make the purchase and leave.  Now, you have to pick up your ticket authorizing to make purchases,
the day before.  So this means people have to come down the afternoon before and spend the night .  
So, more money gets infused into the community.  

I met a fellow cruiser, Raewyn (from New Zealand) who would get up every morning at 5:30 and walk
the dog.  I went with her and we would hike up the hill (a Kansan would call it a mountain)  that
overlooks Golfito.  We would see parrots, monkeys, poison dart frogs and blue morph butterflies on our
walks!  Very nice.  I learned a lot from her and loved hearing her stories.

We were anchored in front of a cruiser’s hang out, Land and Sea Services.  Katie and Tim were
fantastic hosts.  You can use the dinghy dock and their HOT showers for $3 per day.  Plus Katie has
fantastic connections and arranged for us to go on a trip to a surf camp/nature lodge Encanta la Vida.

We went to this beautiful, remote resort on the Osa Peninsula.  It was a fantastic two days of surfing for
Lou and the kids and hiking and enjoying nature for all of us.  We also enjoyed the great conversations
with the other guests and the manager.  Martin found a great new adult friend named Paul with whom
he schemed about making a trip on a catamaran to all  the surf spots in the world.  Paul is very
enthusiastic about this trip and I’m sure his wife, Lynn and his grown children will miss him a little bit.   
Lynn works at Trader Joe’s and had me salivating for all the wonderful food at Trader Joe’s.  I
suggested she could subsidize trips to any place that cruisers were anchored by bringing Trader Joe’s
supplies to the cruisers.

The wildlife was breathtaking.  We saw toucans, scarlet macaws, monkeys (spider, capuchin, howlers
and squirrel) and iguanas.  You would spot movement in the trees and you would see one monkey and
then a whole tribe of them.  Martin and I were walking along the road up to the resort and we saw some
squirrel monkeys in the trees above the road.  We were looking up and then I heard some water
coming from above and heard one of the Ticos nearby say, “Urina”—and it slowly came to me that
URINE was flowing down from the trees just inches from Martin’s head.  I told Martin to move toward me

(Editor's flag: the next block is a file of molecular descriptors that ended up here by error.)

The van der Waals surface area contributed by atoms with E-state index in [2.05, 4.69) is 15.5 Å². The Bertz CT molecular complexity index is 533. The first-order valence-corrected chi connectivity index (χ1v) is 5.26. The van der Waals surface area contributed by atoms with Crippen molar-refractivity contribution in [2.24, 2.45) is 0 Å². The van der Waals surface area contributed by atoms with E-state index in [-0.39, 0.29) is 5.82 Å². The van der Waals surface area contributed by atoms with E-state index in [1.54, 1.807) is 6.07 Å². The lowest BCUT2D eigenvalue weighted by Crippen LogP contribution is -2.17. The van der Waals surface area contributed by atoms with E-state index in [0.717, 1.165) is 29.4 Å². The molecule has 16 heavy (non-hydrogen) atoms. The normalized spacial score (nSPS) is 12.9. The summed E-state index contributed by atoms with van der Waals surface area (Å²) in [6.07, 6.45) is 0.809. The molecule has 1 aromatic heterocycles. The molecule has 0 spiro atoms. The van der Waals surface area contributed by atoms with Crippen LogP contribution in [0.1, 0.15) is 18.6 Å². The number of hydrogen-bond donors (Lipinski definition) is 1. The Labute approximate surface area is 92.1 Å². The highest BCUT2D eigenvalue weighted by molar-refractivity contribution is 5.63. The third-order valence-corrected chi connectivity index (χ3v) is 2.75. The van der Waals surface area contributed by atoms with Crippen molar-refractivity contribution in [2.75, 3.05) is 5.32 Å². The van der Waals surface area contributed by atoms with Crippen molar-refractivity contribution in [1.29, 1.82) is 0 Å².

and he did---without getting wet!  I guess we know what the monkeys think of humans.

The kids organized a Halloween party and went trick or treating by dinghy among the other cruising
boats in Golfito.  They were well treated!  Then we had a party where among other things Mary, Emily
and Martin tried to teach people the Time Warp dance from the Rocky Horror Picture Show.

What we are reading:  Mary has been on a reading frenzy:  Book of Puka-Puka (about living in the
South Sea Islands in the first part of the 20th century), With Eyes you can See (about a Catholic priest
in Guatemala during the 1970s that got very involved in the struggles of the people), The Valkryies.  
Lou has been reading The Wonder of Girls (about raising daughters), Emily has been reading the
Terry Patchett books, Martin is reading the Redwall books very slowly.    And thinking about his surf trip
with Paul and others on his catamaran.
Emiy with her friend, Lynn at La
Encanta Vida.  Emily has been very
fortunate to get to know some
awesome women on this trip (cruisers
and people we just meet along the
This is just one of the beautiful
creatures that inhabited Matapalo
(translates to "killer stick or
strangler fig"). You wanna Iguana?
Martin and his surfing buddy, Paul,
scheming about their surfing safari!
Halloween for cruiser kids.  We had a
bear, a screamer (same costume for
three years!), a sailor girl, an angel,
a princess and a nerd.  The booty
included candy corn, Snickers, Milky
Ways and Oreos.

Martin catching a wave as Lou looks
on-- enjoying it almost as much as
Martin!  (Mary is slowly learning the
art of action photography.  Out of 30
pictures, she got 28 of the waves with
no people!)